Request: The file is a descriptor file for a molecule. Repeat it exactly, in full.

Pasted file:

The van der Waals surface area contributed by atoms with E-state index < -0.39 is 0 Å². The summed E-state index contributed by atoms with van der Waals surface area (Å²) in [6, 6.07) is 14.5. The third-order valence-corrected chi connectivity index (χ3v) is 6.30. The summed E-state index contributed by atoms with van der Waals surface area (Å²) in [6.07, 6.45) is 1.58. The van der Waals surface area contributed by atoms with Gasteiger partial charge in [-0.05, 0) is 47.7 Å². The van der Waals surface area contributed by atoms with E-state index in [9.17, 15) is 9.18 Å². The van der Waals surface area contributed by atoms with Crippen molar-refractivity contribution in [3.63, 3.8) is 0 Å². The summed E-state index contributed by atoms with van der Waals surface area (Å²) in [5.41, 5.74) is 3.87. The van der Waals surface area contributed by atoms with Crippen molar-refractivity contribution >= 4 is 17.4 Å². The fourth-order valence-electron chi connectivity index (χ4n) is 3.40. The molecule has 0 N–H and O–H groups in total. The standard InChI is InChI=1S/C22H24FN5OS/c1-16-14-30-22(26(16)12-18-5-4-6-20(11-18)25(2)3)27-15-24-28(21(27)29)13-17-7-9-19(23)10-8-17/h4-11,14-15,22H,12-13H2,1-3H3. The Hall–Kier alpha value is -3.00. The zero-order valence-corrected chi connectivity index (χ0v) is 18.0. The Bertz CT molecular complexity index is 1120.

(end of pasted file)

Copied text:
The van der Waals surface area contributed by atoms with E-state index < -0.39 is 0 Å². The summed E-state index contributed by atoms with van der Waals surface area (Å²) in [6, 6.07) is 14.5. The third-order valence-corrected chi connectivity index (χ3v) is 6.30. The summed E-state index contributed by atoms with van der Waals surface area (Å²) in [6.07, 6.45) is 1.58. The van der Waals surface area contributed by atoms with Gasteiger partial charge in [-0.05, 0) is 47.7 Å². The van der Waals surface area contributed by atoms with E-state index in [9.17, 15) is 9.18 Å². The van der Waals surface area contributed by atoms with Crippen molar-refractivity contribution in [3.63, 3.8) is 0 Å². The summed E-state index contributed by atoms with van der Waals surface area (Å²) in [5.41, 5.74) is 3.87. The van der Waals surface area contributed by atoms with Crippen molar-refractivity contribution >= 4 is 17.4 Å². The fourth-order valence-electron chi connectivity index (χ4n) is 3.40. The molecule has 0 N–H and O–H groups in total. The standard InChI is InChI=1S/C22H24FN5OS/c1-16-14-30-22(26(16)12-18-5-4-6-20(11-18)25(2)3)27-15-24-28(21(27)29)13-17-7-9-19(23)10-8-17/h4-11,14-15,22H,12-13H2,1-3H3. The Hall–Kier alpha value is -3.00. The zero-order valence-corrected chi connectivity index (χ0v) is 18.0. The Bertz CT molecular complexity index is 1120.